Product Is The New Media, So Turn Your Product On

Let’s take a walk down the aisle of any store — floor-to-ceiling displays, in-aisle advertisements, competitive discounts. Once at home, switching on the TV or heading online from a computer or our mobile device only opens more channels that bombard us with noisy advertisements … a day in the life of a modern consumer presents more choices than ever.

Combine this multitude of choice with shortened attention spans and it’s no surprise advertising innovation is increasing at such a quick pace, but could the answer to long-lasting consumer engagement already be sitting right on the shelf?

With billions of SKUs on shelves worldwide, product is a brand’s prime real estate. It is what we pick off the shelf, hold in our hands and take into our homes. Further, product alone contains the potential to encourage brand loyalty and lasting engagement.   

Beautiful, eye-catching packaging is a start, of course. Moving a product off the shelf is always the priority. But marketers owe it to their bosses and their budgets to think beyond the sale. The objects we buy should not become “dead” space after leaving the store.



The biggest challenge lies in developing product-based experiences that encourage consumers to interact with a product of their own volition. As a consumer, some of my favorite brands have impressed me with the smart ways they are using their packaging and products as an interactive medium to share quality content that engages, educates and entertains.

The cult-favorite, Icelandic-style yogurt brand Siggi’s, is appearing on more and more grocery store shelves across the U.S. alongside classic yogurt brands. The clean, white packaging certainly attracts the attention of shoppers, but peel the label off and you’ll reveal Siggi’s charming brand story and useful product information. For one, “skyr” is Icelandic for yogurt, which has been a staple of Icelandic diets for more than 1,000 years.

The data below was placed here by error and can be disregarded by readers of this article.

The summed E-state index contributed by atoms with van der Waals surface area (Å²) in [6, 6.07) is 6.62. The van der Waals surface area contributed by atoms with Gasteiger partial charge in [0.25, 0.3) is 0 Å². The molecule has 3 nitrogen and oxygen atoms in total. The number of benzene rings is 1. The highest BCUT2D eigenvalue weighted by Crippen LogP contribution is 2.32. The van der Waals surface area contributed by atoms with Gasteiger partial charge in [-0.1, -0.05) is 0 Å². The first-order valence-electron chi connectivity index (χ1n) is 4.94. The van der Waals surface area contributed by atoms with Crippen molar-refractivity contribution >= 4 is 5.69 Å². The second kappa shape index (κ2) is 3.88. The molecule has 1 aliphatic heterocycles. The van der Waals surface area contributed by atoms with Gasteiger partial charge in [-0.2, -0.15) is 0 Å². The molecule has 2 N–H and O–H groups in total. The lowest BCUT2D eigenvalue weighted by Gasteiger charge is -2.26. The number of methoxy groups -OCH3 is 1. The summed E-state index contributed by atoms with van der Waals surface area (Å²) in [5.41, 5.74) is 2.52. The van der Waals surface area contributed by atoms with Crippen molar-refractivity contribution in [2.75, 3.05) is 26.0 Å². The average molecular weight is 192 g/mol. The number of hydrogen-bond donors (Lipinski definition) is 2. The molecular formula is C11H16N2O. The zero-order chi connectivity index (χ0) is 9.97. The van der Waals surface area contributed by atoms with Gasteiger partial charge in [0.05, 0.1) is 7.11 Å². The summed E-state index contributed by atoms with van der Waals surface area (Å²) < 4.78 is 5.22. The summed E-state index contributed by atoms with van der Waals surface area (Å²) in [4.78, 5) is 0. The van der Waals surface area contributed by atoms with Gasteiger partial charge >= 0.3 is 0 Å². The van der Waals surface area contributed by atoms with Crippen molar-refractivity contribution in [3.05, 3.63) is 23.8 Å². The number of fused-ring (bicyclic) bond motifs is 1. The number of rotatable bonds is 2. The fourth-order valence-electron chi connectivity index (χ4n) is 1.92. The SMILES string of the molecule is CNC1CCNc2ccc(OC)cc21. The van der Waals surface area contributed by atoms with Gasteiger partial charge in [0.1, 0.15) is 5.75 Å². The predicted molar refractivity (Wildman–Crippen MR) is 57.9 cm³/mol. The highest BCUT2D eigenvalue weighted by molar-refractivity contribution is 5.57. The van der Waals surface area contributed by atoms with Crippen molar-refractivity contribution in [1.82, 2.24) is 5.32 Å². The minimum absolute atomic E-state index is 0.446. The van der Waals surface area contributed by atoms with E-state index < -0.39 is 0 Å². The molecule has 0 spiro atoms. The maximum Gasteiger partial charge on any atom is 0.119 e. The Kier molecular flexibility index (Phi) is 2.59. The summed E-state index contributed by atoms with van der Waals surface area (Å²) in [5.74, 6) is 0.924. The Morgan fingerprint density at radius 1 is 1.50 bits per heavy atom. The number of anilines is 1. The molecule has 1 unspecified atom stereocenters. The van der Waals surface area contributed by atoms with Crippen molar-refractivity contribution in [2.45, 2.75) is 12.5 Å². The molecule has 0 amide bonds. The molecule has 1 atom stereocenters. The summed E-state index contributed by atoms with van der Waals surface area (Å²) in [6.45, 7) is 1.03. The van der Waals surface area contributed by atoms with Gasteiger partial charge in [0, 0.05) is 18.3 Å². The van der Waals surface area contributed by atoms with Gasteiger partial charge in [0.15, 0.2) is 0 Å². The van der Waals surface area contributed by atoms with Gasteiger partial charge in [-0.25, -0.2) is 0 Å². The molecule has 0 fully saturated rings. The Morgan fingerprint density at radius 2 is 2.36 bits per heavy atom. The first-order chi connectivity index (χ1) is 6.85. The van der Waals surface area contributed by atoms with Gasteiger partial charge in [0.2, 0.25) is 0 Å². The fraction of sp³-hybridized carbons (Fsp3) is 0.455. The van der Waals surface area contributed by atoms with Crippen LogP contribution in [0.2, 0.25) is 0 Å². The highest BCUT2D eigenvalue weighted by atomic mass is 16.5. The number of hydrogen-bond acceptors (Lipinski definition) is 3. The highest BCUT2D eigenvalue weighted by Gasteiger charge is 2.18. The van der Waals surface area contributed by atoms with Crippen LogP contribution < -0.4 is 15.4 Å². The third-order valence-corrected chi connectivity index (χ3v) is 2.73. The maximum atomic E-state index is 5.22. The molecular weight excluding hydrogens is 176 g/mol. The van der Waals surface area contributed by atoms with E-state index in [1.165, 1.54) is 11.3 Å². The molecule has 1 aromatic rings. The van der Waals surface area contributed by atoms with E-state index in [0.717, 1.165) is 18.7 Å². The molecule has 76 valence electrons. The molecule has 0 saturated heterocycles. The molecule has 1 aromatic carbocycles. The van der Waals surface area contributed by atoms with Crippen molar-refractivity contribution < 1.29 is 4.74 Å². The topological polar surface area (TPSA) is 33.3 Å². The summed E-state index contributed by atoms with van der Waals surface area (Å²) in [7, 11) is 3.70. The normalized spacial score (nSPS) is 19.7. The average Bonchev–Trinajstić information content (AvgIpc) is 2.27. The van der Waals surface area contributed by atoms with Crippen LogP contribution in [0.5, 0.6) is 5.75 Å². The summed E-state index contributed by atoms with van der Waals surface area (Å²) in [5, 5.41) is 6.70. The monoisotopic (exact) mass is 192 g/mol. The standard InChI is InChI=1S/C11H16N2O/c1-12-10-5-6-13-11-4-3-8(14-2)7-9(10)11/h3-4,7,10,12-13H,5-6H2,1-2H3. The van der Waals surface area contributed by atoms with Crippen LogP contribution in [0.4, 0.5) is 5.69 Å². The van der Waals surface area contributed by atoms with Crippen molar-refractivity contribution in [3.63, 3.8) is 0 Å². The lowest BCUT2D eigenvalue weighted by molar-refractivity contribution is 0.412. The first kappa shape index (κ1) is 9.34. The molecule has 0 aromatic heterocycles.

By incorporating the brand story directly onto the product itself, Siggi’s packaging isn’t driving consumers away from the product and encouraging them to learn more online. Instead, it is educating curious consumers on the spot, in the exact moment a shopper chooses to engage with the product, inspiring brand engagement post-sale.

Another intuitive way for brands today to start leveraging their products is to consider how consumers naturally interact with them on a day-to-day basis. This summer’s successful “Share a Coke” is a great example. Coca-Cola added the most popular names in the U.S to Coke products and let users personalize products, too. The message was simple: share a Coke with a friend, either in-person or online. Seemingly overnight, Coca-Cola bottles took on a life and personality of their own and became mementos to share among friends and family. This campaign reversed a decade-long decline in Coke sales — the results speak for themselves.

Some companies are even taking their efforts one step further by using new technologies to bridge the physical and the digital and engage customers in the moments that matter most.

For example, beacon technology is making waves in the retail sector by sending consumers alerts and product information to their mobile devices as they pass by a product in a store. Hillshire Farm’s experimentation with beacon technology led to an impactful increase in brand awareness and sales within just two days.

Further, wearable, mobile and socially integrated technologies are poised to transform the way we look at products. Before long, all products will be digitally enhanced with content that consumers will engage with using the devices and networks we increasingly rely on. 

From simply promoting social sharing to adding a layer of digital content that we can trigger with our mobile or wearable devices, all brands will soon harness the ability packaging has to connect, educate and entertain.The potential here is limitless; imagine a world where consumers use their mobile devices as visual world browsers to learn more about the products around them, where products themselves become the domain names of the physical world.

Encouraging consumers to proactively seek out branded content or experiences can be challenging. But, dynamic packaging and new technologies offer limitless opportunity to deliver engaging and valuable content to consumers the second they come across a product in a store, on the street or in their homes. From simple labels to augmented reality and beyond, the tools are all there. Now it’s just up to brands to switch their products “on” and bring them to life.

Next story loading loading..